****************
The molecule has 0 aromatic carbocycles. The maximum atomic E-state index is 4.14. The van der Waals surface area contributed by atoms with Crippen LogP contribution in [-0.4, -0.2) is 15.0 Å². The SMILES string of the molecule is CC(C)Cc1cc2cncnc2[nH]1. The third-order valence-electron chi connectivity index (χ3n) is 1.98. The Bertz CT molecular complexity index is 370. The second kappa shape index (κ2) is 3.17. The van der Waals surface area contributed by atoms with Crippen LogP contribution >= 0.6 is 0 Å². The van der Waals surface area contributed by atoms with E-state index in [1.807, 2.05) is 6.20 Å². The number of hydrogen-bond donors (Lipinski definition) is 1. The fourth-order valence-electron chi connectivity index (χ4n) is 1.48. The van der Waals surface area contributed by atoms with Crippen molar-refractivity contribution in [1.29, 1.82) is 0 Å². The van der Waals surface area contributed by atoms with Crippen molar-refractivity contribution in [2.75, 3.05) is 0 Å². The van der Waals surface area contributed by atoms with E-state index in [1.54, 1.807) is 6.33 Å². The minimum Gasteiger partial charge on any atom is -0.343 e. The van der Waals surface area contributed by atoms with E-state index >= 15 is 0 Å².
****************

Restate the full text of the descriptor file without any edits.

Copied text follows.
The molecule has 0 aromatic carbocycles. The maximum atomic E-state index is 4.14. The van der Waals surface area contributed by atoms with Crippen LogP contribution in [-0.4, -0.2) is 15.0 Å². The SMILES string of the molecule is CC(C)Cc1cc2cncnc2[nH]1. The third-order valence-electron chi connectivity index (χ3n) is 1.98. The Bertz CT molecular complexity index is 370. The second kappa shape index (κ2) is 3.17. The van der Waals surface area contributed by atoms with Crippen LogP contribution >= 0.6 is 0 Å². The van der Waals surface area contributed by atoms with E-state index in [1.807, 2.05) is 6.20 Å². The number of hydrogen-bond donors (Lipinski definition) is 1. The fourth-order valence-electron chi connectivity index (χ4n) is 1.48. The van der Waals surface area contributed by atoms with Crippen molar-refractivity contribution in [1.29, 1.82) is 0 Å². The van der Waals surface area contributed by atoms with Crippen molar-refractivity contribution in [2.75, 3.05) is 0 Å². The van der Waals surface area contributed by atoms with E-state index in [1.54, 1.807) is 6.33 Å². The minimum Gasteiger partial charge on any atom is -0.343 e. The van der Waals surface area contributed by atoms with E-state index >= 15 is 0 Å².